0744 GMT December 14, 2019
Tens of thousands of mostly young people marched to New Zealand’s Parliament on Friday, kicking off the second wave of worldwide protests demanding swift action on climate change.
The latest round of protests, which builds on last week's marches by millions of children around the world, rolled through Asia and Europe ahead of Swedish teenager Greta Thunberg’s second speech in the Canadian city of Montreal. The protests would culminate in a rally in Canada.
The protests were inspired by Thunberg, who spoke to world leaders this week at a UN summit in New York.
The march to the New Zealand Parliament in the capital, Wellington, was one of the largest protests ever held there, and organizers needed to change their security plans to accommodate a swelling crowd. Thousands more marched in Auckland and in other parts of the country.
Marchers also turned out in Myanmar, India, Hungary, Germany, Spain and France among other countries.
About 500 students in the South Korean capital, Seoul, urged more government action to address climate change, marching towards the presidential Blue House after a downtown rally, where they said the government gets an 'F' in climate action.
On the other side of the planet, tens of thousands rallied in Italy’s capital, Rome, where protesters held up signs with slogans such as “Change the system, not the climate” or just the word “Future.”
Another march In the Italian financial hub of Milan, a banner read “How dare you!” – the accusation Thunberg, 16, leveled at world leaders during her UN speech in New York on Monday. The Italian Education Ministry said students attending the event would not be penalized for missing school.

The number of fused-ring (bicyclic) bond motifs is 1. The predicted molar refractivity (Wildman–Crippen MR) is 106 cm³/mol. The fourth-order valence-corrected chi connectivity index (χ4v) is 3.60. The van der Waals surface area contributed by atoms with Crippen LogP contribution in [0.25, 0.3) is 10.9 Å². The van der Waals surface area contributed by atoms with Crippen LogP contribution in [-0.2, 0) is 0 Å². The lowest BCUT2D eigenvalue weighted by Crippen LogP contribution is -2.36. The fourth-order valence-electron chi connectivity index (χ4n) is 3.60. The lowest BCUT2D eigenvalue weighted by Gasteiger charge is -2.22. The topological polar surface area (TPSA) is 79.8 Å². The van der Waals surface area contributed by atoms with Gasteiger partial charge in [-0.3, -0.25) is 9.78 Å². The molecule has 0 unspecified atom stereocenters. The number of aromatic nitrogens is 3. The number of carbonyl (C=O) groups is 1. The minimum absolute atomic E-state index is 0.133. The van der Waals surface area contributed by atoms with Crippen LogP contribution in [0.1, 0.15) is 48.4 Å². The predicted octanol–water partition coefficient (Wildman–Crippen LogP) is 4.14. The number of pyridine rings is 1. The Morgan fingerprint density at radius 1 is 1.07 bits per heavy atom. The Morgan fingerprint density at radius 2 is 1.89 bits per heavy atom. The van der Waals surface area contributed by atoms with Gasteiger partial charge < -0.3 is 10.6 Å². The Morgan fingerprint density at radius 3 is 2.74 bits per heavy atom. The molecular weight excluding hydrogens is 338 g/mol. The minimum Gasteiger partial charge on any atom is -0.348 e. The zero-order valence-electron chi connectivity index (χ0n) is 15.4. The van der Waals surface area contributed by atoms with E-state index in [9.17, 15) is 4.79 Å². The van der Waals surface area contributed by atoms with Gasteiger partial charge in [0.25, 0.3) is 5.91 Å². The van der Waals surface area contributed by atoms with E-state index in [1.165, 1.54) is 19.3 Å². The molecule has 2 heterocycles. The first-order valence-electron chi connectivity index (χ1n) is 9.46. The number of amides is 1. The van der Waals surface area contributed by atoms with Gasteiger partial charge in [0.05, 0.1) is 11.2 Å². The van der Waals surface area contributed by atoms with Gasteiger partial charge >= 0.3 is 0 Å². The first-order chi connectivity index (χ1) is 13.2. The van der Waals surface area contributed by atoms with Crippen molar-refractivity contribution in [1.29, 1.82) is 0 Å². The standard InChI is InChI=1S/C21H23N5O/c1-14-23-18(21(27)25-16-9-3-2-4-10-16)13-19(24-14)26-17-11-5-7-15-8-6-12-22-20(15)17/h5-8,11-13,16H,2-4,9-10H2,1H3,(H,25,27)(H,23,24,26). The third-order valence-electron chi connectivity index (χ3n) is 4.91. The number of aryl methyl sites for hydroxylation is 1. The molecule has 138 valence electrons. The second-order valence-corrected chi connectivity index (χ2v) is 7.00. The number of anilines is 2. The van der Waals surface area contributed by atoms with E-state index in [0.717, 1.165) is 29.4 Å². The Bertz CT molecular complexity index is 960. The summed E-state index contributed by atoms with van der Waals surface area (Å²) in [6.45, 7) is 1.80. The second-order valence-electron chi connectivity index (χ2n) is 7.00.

Fears about the impact of global warming on the younger generation were expressed by schoolchildren in Dharmsala, India. South Asia depends heavily on water from the Himalayan glaciers that are under threat from climate change.
In Germany, activists from the Fridays for Future group planned to protest a package the government recently agreed for cutting the country’s greenhouse gas emissions. Experts say the proposal falls far short of what’s needed if the world’s sixth biggest emitter is to meet the goal of the Paris climate accord.
The protests are part of the so-called global climate strike that saw what organizers have said were several million people march in cities across the world last Friday ahead of the UN climate meeting. New Zealand, Italy, Canada and a number of other countries focused their protest efforts on the second wave, bookending a week in which climate change was at the forefront of the global conversation.
Thunberg said she planned to attend a protest in Montreal.
In the Netherlands, where thousands joined a protest in The Hague, some participants acknowledged that getting politicians to take action against global warming was only part of the story.
“It’s also about then leading sustainable lives and taking changes to make your life more sustainable,” said Utrecht University student Beth Meadows.
AP and Daily Mail contributed to the story.